Modern Fiction Studies 46.4 (2000) 868-892
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Hemingway's Debt to Stendhal's Armance in the Sun Also Rises
In the wake of the French Revolution and the Napoleonic Wars, Stendhal (Marie-Henri Beyle) wrote Armance; or, Scenes from a Parisian Salon in 1827 (1827), his first major novel. Its protagonist, Octave Vicomte de Malivert, is tormented by a terrible secret, the nature of which he continually promises to reveal to his cousin Armance. Two weeks after their marriage, he writes her a letter and commits suicide. After reading this letter, Armance withdraws into a cloister, leaving Octave's "unspeakable" secret unrevealed to the reader. It is only extratextually, in a letter Stendhal wrote to Prosper Mérimée, that the hero's secret malady is identified as sexual impotence. This curious omission has generated much critical debate, and modern critics tend to hail Armance's cryptic silence as a sign of its prescient modernity (Waller 130).
A century after Stendhal wrote Armance, following World War I, Ernest Hemingway published his first important novel, The Sun Also Rises (1926). Its protagonist, Jake Barnes, suffers from a mysterious war wound that impedes the consummation of his affair with Lady Brett Ashley. During one remarkable scene, Jake examines his mutilated body in a mirror, arouses the reader's curiosity, but obstinately refuses to satisfy the reader's [End Page 868] gaze: "Of all the ways to be wounded. I suppose it was funny" (38). The nature of this mysterious wound, which like Octave's in Armance has become notorious in critical circles, is described by Hemingway in a letter to Thomas Bledsoe: Jake's wound was modeled on that of a young soldier whose "penis had been lost and his testicles and spermatic cord remained intact" (Letters 745).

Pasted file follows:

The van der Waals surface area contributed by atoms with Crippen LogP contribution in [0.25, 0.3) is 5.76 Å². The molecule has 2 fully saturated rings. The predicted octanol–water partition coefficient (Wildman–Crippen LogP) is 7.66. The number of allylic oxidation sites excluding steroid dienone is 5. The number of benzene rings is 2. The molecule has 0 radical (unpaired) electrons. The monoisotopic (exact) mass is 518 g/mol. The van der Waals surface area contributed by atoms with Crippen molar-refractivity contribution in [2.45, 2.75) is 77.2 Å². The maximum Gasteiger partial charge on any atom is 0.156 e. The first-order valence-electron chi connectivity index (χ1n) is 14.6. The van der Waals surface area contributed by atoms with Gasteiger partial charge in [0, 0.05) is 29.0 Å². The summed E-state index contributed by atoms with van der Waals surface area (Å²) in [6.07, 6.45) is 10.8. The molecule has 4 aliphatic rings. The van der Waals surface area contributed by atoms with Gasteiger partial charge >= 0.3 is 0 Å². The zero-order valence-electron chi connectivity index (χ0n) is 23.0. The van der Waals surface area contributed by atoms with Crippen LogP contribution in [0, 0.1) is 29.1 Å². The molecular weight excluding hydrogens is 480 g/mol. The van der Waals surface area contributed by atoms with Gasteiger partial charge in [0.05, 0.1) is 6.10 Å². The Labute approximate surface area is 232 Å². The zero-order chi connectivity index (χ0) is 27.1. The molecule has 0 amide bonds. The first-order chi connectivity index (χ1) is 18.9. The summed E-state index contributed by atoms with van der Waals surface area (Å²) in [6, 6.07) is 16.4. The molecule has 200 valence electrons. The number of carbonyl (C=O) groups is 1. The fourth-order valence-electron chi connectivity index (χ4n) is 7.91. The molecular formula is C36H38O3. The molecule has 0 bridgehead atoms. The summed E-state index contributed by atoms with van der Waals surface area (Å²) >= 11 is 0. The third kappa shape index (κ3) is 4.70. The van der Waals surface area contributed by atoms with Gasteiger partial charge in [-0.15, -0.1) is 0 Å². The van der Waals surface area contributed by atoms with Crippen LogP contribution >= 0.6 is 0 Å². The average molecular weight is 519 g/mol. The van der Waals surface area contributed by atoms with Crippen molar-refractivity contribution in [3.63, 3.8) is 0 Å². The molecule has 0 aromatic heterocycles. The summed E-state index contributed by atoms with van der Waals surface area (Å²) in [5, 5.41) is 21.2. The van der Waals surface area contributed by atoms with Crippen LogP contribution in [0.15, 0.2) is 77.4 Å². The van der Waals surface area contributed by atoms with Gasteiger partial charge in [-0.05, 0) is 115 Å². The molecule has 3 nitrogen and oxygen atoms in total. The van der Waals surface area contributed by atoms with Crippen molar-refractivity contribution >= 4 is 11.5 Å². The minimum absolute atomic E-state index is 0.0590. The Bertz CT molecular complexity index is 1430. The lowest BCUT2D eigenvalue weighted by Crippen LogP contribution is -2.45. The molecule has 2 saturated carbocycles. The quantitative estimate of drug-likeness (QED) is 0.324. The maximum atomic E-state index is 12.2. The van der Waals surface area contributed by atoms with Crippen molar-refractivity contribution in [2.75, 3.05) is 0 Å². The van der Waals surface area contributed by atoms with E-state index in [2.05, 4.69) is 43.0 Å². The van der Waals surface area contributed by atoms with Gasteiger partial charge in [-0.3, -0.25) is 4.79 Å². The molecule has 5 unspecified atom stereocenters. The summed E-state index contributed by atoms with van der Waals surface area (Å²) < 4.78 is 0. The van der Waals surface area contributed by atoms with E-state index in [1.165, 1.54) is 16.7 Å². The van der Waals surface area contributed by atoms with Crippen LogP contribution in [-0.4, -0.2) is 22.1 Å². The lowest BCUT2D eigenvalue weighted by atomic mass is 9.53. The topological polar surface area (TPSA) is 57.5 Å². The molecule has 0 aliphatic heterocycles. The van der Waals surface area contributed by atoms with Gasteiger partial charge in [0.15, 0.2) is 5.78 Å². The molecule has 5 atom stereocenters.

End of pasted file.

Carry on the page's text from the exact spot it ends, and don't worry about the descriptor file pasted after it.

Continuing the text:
The objective of this essay is threefold: first, to suggest a deliberate case of influence where Hemingway turned to Stendhal in order to find a way of expressing his own postwar trauma without having to write explicitly about the war; second, to examine how these previously unlinked textual gaps are used as complex metaphors to indicate a range of failures stemming from a misguided ethos of masculinity; and third and most important, to show that by signaling The Sun Also Rises's close kinship with Stendhal's Armance, Hemingway is making a much larger claim about war and the psycho-social scars marking its victims. In other words, while demonstrating the truth of Gertrude Stein's observation which he cites in his first epigraph--"You are all a lost generation"--Hemingway is also suggesting that his generation is only a representative group in a much larger European, or even universal, context. 1 This is made explicit by The Sun Also Rises's second epigraph, taken from Ecclesiastes (1.4-7):
One generation passeth away, and another generation cometh; but the earth abideth forever. . . The sun also ariseth, and the sun goeth down, and hasteth to the place where he arose. . . The wind goeth toward the south, and turneth about unto the north; it whirleth about continually, and the wind returneth again according to his circuits. . . All the rivers run into the sea; yet the sea is not full; unto the place from whence the rivers come, thither they return again.
The Biblical epigraph ironizes the way in which Stein's typically "modernist" statement privileges twentieth-century experience by seeking to interpret it in isolation from former historical events. Hemingway, however, refuses to privilege contemporary experience in this way, and the second epigraph demonstrates that isolation, in this sense, does not exist. Far from illustrating a specifically twentieth-century case, Hemingway deliberately connects his work to that of Stendhal, an author who, in [End Page 869] turn, felt that his circumstances were part of a characteristically nineteenth-century ordeal. This same point is the driving force behind Hemingway's anthology of war stories, Men at War, which, as he explains, is meant to show "how all men from the earliest times we know have fought and died. So when you...